And cars and TVs are apples and oranges, as in the case of your TV the old item was not marginally more expensive than raw materials that enabled its assembly, while newer TVs have a lower BoM tally. For cars it’s the other way around. If Toyota were to make a 1960s model again in volume, it would probably cost half as much as the inflation adjusted amount due to operational efficiencies improvements, but the new car certainly costs more to make.

  7. Kit Gerhart Says:

    It always seemed silly to talk about the number of Corollas sold, and the Corolla being the best selling car of all time. Toyota Corolla is not like a VW Type 1 (air cooled Beetle), or Model T Ford, in staying very similar during its production lifetime. My sister’s college room mate had a 1979 Corolla, a rear drive two door sedan with a 4 speed manual, no power steering, no A/C, and maybe no radio. There is not much similarity of any kind between that car and a current Corolla, except that they both have four wheels with rubber tires.

  8. Kit Gerhart Says:

    1 My father’s boss in 1954 or 1955 got a color TV, and invited us over to see it. There were very few shows broadcast in color at the time, but some variety shows were in color. I’m pretty sure the TV in question had a 21 inch round picture tube, and probably cost at least $10K in today’s money.

  9. Bobby T Says:

    #8, probably a Zenith. The stayed with round tubes for a long time.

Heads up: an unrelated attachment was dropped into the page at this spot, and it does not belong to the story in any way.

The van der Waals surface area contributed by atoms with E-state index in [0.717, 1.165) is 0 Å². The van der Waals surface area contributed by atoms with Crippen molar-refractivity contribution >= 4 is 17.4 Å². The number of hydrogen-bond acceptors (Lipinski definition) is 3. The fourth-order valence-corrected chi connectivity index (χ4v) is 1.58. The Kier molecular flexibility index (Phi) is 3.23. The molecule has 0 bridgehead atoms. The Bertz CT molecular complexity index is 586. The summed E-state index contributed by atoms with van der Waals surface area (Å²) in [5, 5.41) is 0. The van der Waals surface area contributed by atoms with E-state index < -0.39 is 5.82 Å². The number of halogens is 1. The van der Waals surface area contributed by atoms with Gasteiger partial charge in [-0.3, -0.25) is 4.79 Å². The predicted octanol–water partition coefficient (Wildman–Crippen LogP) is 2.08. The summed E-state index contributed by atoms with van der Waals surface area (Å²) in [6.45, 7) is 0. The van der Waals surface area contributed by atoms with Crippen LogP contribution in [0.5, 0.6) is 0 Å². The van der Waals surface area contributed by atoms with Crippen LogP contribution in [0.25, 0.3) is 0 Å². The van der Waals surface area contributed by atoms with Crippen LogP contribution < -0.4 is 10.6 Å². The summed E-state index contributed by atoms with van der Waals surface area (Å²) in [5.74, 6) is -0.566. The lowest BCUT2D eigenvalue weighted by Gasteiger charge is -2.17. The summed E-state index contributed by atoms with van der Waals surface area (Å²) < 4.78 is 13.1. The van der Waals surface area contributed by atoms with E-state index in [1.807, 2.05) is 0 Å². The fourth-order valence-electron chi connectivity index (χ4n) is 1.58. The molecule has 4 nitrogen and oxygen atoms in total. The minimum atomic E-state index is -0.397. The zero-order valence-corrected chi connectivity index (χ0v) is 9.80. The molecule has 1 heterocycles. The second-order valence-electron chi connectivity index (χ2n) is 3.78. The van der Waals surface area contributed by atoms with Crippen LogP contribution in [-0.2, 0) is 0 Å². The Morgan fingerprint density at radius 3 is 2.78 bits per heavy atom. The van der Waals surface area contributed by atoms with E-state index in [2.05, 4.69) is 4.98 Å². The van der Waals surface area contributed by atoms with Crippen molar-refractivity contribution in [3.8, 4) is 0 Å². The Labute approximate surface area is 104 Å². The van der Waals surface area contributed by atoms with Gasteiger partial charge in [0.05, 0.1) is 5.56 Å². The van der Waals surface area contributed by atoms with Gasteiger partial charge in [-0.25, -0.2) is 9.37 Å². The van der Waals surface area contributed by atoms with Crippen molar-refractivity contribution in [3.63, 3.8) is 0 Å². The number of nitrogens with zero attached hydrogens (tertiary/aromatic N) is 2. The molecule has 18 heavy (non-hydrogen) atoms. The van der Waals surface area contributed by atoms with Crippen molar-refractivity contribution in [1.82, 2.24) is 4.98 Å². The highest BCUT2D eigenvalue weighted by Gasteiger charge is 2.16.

10. Lambo2015 Says:

    6 Sensible if you have no sense. Ford will not have someone running around wiping down frequently touched surfaces. So you still have people coming into work touching the same door handles, sinks, copy machines vending machine buttons and other surfaces. If I felt a deadly virus could be brought into the building I would not be okay with any capacity. Its either serious or its not.
    Hopefully a legit study is conducted showing if reduced capacity is actually effective.

  11. Kevin A Says:

    If EV range (or charging speed) doesn’t improve dramatically over the next few year, XA351GT’s point could come true. It would be tremendously amusing (to me) if Audi ended up having to offer optional ICE range extenders to make their EV’s into hybrids. Certainly, anyone who doesn’t have access to home charging or needs longer range should stick to plug in hybrids as the more versatile solution.

  12. Kit Gerhart Says:

    8,9 I’m pretty sure that mid-50s color TV was an RCA, but my parents’ first color TV was a 1967 Zenith. It had a rectangular tube, but may have been the beginning of Zenith using rectangular tubes for color sets.

  13. Lambo2015 Says:

    12 My parents has a Zenith around that time with the LP player on one end and the stereo at the other end over two large speakers. Nice wooden cabinet and even had a remote that used a sound frequency. Which is why for years I called remotes the “clicker”. It actually made a sound. Weighed about 100 lbs too.

  14. Wim van Acker Says:

    @3: you decide to never buy an EV based on the first EVs.

    Did your great-grandfather decide to never buy an automobile based on the 1895-1900 models?

    Did you decide to never buy a computer based on the performance of the 1980′s personal computers?

  15. Kit Gerhart Says:

    14 I decided to never buy a computer, when it didn’t seem like it would be worth learning MS-DOS for what I’d do with a computer. I changed my mind when Win 95 came along.